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Fast Five 

Movie Review

If you’re like me and couldn’t recognize a Ford GT40 or a Nissan Skyline if your life depended on it, you’ve still been following the Fast and Furious series for its bold innovations in sequel titling. Retro B-movie title The Fast and the Furious (2001) was followed by the funky 2 Fast 2 Furious, the clunky The Fast and the Furious: Toyko Drift, and a fourth film lazily called Fast & Furious, destined to merge with the first in every alphabetical database.

Not that indexing the Fast and Furious movies for posterity is a pressing concern. Nor is catching up on them so you can understand what happens in the fifth installment. (Street-racing hero Dom Toretto [Vin Diesel] once killed somebody with a wrench, but he had a very good reason. That’s all you need to know.)

What matters is that Fast Five will satisfy any jones you may have for a good, old-fashioned stupid action movie. Remember that shot from the trailer of a car soaring into an abyss with the film’s two protagonists extricating themselves in midair? That drive-in moment so audacious it made you laugh? The whole movie is like that.

Fast Five is what last summer’s The A-Team should have been. Oh, and it has two guys with necks like tree trunks — Diesel and Dwayne Johnson, the actor formerly known as the Rock — hitting each other. If you go for that sort of thing.

With such direct appeal to its core audience, Fast Five doesn’t need a plot, but writer Chris Morgan supplies a fairly elaborate one. Johnson plays a federal agent hunting Diesel, a thief who’s broken out of prison with the help of his sister (Jordana Brewster) and his former FBI man best bud (Paul Walker). The trio flees to Rio, where, like so many movie criminals before them, they decide to pull off One Last Job.

The target is a drug lord (Joaquim de Almeida) who keeps the poverty-ridden favelas under his thumb. To steal his stash, Diesel assembles a colorful team of characters from the three preceding movies, including Chris “Ludacris” Bridges as a gadget master, Sung Kang as a smooth talker and Israeli model Gal Gadot as a gunwoman. She volunteers her posterior when the villain’s handprint is needed to break a biometric seal — just one of the many outlandish setups this heist entails.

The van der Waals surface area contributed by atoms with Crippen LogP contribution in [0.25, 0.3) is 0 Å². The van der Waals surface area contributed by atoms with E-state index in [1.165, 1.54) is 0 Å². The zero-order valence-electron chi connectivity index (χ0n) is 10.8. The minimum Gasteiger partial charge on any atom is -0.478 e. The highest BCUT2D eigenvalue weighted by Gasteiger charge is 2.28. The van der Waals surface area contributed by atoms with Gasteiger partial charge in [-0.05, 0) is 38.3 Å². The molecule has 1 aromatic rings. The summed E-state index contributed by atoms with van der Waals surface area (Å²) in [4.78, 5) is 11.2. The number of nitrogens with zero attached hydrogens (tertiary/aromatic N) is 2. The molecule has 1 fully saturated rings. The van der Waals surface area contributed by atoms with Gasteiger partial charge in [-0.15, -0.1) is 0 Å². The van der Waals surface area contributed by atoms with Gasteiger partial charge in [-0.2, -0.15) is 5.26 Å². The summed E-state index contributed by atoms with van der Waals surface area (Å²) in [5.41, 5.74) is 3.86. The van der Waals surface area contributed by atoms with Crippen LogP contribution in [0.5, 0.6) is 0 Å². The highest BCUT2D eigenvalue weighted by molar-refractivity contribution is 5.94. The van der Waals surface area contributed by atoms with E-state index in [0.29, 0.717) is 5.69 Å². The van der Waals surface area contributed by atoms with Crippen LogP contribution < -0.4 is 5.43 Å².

All that distinguishes Fast Five from this year’s crop of crappy action films is a modicum of craft, cleverness and restraint. The script doesn’t wink at the audience too frenetically, and the actors deliver their lines straight. When Johnson cautions his subordinates that they should “never, ever, ever let [Diesel and Walker] get in cars,” he’s as solemn as someone in a zombie film explaining how to stay alive.

As for the action, director Justin Lin (who did the two preceding films) balances shaky, tight shots that convey the thrill of speed with wide ones that establish who’s about to slam into whom from where. That may not sound like much, but without the hashed-to-bits Michael Bay treatment, scenes such as the theft of several vehicles from a speeding train are as exhilarating as they should be.

As sequel titles go, Fast Five makes more sense than its predecessors. What defies any reasonable expectation is that F & F No. 5 is the one worth seeing.

* Theaters and Showtimes

* Running time: 130 min.

* Rated: PG-13

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About The Author

Margot Harrison

Margot Harrison

Bio:
Margot Harrison is the Associate Editor at Seven Days; she coordinates literary and film coverage. In 2005, she won the John D. Donoghue award for arts criticism from the Vermont Press Association.

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